Abstract: A central tenet of physics is that time evolution is reversible. Given the complete state of a system at any point of time, one can predict both its future and its past. This is true of simple ballistics problems in introductory physics, and of the very complicated systems that physicists study in other contexts.
But, at first sight, black holes seem to defy this principle. It appears that quantum fluctuations could cause a black hole to "shred" whatever information falls into it, and emit almost entirely featureless photons and gravitons. So it looks like black holes destroy information, and given the state of a black hole, one cannot determine its past. This is called the black hole information paradox.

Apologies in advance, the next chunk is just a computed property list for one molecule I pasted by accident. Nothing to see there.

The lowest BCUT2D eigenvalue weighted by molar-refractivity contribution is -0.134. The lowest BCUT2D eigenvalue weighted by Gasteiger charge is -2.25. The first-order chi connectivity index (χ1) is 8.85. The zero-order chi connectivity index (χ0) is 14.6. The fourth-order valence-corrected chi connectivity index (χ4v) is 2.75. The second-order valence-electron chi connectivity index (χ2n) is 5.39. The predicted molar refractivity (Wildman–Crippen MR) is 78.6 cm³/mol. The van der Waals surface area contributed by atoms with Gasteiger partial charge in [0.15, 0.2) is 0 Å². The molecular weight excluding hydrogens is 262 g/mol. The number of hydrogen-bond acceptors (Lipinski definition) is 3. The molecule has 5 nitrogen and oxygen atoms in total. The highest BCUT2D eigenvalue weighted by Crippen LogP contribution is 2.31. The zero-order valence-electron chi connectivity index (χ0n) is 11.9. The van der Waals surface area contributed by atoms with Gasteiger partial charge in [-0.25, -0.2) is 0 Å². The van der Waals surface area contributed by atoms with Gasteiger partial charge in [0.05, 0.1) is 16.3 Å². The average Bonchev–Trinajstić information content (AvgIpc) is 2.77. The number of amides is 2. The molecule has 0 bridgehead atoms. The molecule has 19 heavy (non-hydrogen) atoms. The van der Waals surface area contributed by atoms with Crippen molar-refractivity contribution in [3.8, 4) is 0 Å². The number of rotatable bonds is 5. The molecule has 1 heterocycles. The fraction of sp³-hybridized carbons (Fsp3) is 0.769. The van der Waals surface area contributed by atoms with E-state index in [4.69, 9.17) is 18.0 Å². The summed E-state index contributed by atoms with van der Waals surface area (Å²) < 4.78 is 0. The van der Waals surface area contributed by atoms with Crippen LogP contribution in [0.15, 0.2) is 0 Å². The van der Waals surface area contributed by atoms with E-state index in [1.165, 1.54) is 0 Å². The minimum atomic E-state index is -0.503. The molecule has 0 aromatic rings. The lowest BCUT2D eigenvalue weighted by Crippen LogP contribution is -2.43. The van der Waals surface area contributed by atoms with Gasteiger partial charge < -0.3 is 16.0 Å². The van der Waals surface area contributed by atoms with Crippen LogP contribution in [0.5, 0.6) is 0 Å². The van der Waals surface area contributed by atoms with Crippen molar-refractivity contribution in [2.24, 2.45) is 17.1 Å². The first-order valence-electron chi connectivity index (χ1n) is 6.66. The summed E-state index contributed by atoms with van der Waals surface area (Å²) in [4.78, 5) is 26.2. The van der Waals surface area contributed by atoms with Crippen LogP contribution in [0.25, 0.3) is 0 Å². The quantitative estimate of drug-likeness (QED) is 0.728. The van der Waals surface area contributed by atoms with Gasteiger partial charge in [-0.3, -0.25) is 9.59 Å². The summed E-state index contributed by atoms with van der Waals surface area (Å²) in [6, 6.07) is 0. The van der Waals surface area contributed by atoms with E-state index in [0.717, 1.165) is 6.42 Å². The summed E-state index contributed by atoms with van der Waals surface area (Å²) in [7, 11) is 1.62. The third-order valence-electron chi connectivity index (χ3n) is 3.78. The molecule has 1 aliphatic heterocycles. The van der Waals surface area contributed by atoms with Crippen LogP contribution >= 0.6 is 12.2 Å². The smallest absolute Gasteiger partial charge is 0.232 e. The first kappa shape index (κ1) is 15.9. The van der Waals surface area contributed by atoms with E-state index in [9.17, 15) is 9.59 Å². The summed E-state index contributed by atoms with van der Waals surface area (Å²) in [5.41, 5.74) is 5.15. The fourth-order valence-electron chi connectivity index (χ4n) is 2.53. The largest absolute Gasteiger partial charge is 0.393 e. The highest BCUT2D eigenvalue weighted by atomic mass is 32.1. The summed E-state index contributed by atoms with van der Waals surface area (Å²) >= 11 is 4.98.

Although the paradox is an old one, in the past few years, we have made significant progress towards resolving it. In this talk, I will describe this paradox and the recent exciting developments that teach us that a resolution lies in understanding how gravity stores information very differently from other theories.
About the Speaker: Suvrat Raju is a theoretical physicist at the International Centre for Theoretical Sciences (Bengaluru), who works on quantum aspects of black holes, quantum gravity, and quantum field theory. He obtained his undergraduate degree from St. Stephen's College (2002) and his PhD from Harvard University (2008). His work has been recognized by the ICTP Prize (2019), the Swarnajayanti Fellowship (2017), the Saraswathi Cowsik medal (2015), and the INSA Young Scientist Award (2013).